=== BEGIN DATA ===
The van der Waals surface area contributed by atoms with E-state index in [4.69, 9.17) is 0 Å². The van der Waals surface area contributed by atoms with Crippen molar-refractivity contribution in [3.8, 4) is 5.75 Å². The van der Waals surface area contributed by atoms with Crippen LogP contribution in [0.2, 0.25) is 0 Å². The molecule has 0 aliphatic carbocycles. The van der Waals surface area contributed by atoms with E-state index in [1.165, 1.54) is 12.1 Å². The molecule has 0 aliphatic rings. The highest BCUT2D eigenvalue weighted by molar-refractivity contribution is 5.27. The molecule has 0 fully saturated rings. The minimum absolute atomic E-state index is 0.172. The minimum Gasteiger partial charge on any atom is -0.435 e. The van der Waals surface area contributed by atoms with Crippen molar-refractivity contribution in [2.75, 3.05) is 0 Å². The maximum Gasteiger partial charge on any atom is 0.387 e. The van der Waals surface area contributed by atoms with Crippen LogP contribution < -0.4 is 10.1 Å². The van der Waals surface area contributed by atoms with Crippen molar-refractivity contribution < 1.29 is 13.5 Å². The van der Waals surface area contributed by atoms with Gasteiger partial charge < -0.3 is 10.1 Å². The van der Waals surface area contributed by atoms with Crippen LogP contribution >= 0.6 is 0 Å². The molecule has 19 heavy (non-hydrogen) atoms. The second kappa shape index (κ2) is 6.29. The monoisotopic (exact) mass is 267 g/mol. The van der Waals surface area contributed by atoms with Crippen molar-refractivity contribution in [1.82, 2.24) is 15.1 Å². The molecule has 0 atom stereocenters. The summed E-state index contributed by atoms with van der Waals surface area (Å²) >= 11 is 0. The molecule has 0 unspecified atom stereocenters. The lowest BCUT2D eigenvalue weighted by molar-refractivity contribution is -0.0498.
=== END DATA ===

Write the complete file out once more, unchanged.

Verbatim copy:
The van der Waals surface area contributed by atoms with E-state index in [4.69, 9.17) is 0 Å². The van der Waals surface area contributed by atoms with Crippen molar-refractivity contribution in [3.8, 4) is 5.75 Å². The van der Waals surface area contributed by atoms with Crippen LogP contribution in [0.2, 0.25) is 0 Å². The molecule has 0 aliphatic carbocycles. The van der Waals surface area contributed by atoms with E-state index in [1.165, 1.54) is 12.1 Å². The molecule has 0 aliphatic rings. The highest BCUT2D eigenvalue weighted by molar-refractivity contribution is 5.27. The molecule has 0 fully saturated rings. The minimum absolute atomic E-state index is 0.172. The minimum Gasteiger partial charge on any atom is -0.435 e. The van der Waals surface area contributed by atoms with Crippen molar-refractivity contribution in [2.75, 3.05) is 0 Å². The maximum Gasteiger partial charge on any atom is 0.387 e. The van der Waals surface area contributed by atoms with Crippen LogP contribution < -0.4 is 10.1 Å². The van der Waals surface area contributed by atoms with Crippen molar-refractivity contribution < 1.29 is 13.5 Å². The van der Waals surface area contributed by atoms with Gasteiger partial charge < -0.3 is 10.1 Å². The van der Waals surface area contributed by atoms with Crippen LogP contribution >= 0.6 is 0 Å². The molecule has 19 heavy (non-hydrogen) atoms. The second kappa shape index (κ2) is 6.29. The monoisotopic (exact) mass is 267 g/mol. The van der Waals surface area contributed by atoms with Crippen molar-refractivity contribution in [1.82, 2.24) is 15.1 Å². The molecule has 0 atom stereocenters. The summed E-state index contributed by atoms with van der Waals surface area (Å²) >= 11 is 0. The molecule has 0 unspecified atom stereocenters. The lowest BCUT2D eigenvalue weighted by molar-refractivity contribution is -0.0498.